class CounterStore {
    N = 0;
    set N(val) {
    this.N = val;
    // notify all observers that N has changed
    }
    get N() {
    // add call site to list of observers
    return N;
    }
    }

    MobX saves you from writing that logic yourself, and it adds a bunch of smartness to make it fast and efficient. I don’t really know how the engine works, but after reading the docs and some of Michel Weststrate’s Medium posts, I’m convinced it’s amaze.

    Michel Weststrate 🇺🇦 avatarMichel Weststrate 🇺🇦@mweststrate
    Benchmarked Immutables against Observables in TodoMVC. More details at @ReactAmsterdam conf! #reactjs #redux #mobxjs
    Tweet media

    So that’s the store - no boilerplate involved. The two pure React components don’t involve much boilerplate either.

    @inject('counterStore')
    class ReactButton extends Component {
    buttonClicked() {
    this.props.counterStore.N += 10;
    }
    render() {
    return (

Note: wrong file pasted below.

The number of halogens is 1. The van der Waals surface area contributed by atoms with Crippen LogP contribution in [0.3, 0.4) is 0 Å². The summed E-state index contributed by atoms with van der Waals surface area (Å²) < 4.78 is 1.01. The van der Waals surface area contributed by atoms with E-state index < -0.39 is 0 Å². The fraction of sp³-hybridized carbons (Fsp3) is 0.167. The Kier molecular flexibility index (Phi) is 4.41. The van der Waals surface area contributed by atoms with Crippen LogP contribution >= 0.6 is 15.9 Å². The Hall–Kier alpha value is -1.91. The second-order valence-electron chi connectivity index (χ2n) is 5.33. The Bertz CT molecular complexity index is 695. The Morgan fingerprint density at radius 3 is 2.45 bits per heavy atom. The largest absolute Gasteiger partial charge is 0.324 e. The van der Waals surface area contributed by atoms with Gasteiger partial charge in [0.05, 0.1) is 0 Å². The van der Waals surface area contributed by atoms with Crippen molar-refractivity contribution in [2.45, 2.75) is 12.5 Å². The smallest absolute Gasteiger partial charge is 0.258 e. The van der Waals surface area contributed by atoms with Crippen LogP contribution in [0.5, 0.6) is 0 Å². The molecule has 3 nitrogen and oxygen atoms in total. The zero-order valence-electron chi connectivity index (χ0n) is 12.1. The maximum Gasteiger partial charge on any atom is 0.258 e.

<div>
    <p>React Button:</p>
    <button onclick="{action('inc-counter'," this.buttonclicked.bind(this))}="">Jump click count +10</button>
    </div>
    );
    }
    };
    @inject('counterStore') @observer
    class CurrentCount extends Component {
    render() {
    const { N } = this.props.counterStore;
    return (<p>Current count in counterStore: {N}</p>)
    }
    }

    The @inject decorator takes props from a React context and adds them to a component. I don’t know how MobX-specific this is, but it reduces our boilerplate. Instead of giving each component a store={this.props.store} type of prop, we can wrap the whole thing in a <Provider> and give everyone access.